Let’s Get Physical

 In Artists, Music

With so much focus in the music business directed at the growth of downloads and streaming services it would be easy to think that physical formats are, if not dead, then at least seriously injured.  But while it may be true that the mainstream consumer has shifted their purchasing towards the virtual world, as a band or solo musician starting out on a career you could be seriously missing out if you don’t have something more tangible to offer than a link to your twitter feed.

If you’ve ever played live, you know that establishing and captivating an audience is hard work – and it’s a big misstep if you don’t take the opportunity to capitalise on the effort you spent on writing, rehearsing and routining your performance.  Immediately at the end of your gig is the optimum time – while your audience is still engaged – and if you can offer something ‘real’ as an incentive to come and talk then you’re creating a better possibility of opening up a longer term relationship with your potential fanbase.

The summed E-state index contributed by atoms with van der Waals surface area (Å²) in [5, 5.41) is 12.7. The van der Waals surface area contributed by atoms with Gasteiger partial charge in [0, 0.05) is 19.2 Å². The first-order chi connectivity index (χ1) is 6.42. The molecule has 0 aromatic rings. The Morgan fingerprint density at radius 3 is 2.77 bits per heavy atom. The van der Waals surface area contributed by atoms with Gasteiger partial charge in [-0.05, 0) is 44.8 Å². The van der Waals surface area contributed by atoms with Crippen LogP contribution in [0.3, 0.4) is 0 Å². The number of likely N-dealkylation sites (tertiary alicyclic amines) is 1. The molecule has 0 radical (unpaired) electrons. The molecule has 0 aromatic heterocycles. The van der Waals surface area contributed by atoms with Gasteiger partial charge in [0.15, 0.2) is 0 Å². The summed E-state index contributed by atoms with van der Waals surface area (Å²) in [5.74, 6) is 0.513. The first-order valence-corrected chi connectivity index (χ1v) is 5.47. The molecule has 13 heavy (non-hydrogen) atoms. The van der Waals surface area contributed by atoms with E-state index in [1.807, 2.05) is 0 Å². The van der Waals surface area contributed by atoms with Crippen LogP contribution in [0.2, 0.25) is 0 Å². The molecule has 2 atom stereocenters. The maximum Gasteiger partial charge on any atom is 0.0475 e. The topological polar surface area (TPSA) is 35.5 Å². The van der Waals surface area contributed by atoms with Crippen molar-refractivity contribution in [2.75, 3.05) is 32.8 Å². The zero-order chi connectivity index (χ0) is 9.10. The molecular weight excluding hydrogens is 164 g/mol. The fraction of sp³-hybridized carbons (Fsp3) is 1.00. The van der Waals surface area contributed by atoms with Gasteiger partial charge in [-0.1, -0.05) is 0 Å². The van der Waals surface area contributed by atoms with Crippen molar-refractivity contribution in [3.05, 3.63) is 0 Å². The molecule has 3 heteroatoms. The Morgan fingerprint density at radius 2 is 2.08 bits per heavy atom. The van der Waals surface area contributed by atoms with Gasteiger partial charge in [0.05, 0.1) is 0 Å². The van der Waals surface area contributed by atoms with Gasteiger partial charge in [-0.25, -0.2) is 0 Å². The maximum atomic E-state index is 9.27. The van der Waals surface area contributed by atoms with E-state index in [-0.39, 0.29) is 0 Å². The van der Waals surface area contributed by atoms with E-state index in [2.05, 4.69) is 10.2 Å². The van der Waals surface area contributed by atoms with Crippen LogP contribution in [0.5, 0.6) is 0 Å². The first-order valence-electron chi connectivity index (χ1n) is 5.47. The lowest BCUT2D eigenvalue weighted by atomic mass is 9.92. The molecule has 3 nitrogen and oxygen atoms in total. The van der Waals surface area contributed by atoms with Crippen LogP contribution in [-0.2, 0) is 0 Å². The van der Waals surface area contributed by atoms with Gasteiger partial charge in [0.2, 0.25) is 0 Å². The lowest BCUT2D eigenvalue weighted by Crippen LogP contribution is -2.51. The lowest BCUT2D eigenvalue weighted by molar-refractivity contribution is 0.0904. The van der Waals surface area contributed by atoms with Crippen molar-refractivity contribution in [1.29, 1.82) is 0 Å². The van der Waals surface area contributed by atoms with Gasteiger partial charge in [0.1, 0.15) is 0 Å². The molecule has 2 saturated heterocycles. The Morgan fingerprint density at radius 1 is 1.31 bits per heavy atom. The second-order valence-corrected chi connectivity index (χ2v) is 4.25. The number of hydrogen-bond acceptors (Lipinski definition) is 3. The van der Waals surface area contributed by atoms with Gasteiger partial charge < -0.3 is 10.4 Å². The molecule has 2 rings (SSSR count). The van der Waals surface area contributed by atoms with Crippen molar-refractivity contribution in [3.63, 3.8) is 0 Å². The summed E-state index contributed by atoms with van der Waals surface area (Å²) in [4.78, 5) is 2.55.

People like accumulating ‘things’ and when it comes to identifying with, and supporting your next favourite artist there is still nothing more immediate than the humble CD.  Whether you intend to sell it or give it away (but never for free!), it is a vital calling card and the easiest way to deliver your music directly in to the hands of the people who want it most; your fans and supporters.  Having a CD that you can sell or exchange for an email address is a great way to make sure you’ve given that person in the crowd who loves what you do the chance to hear you do it again.

More About CD Duplication

P.S The feature image shows a  few of the CDs I’ve bought or collected at gigs over recent months.

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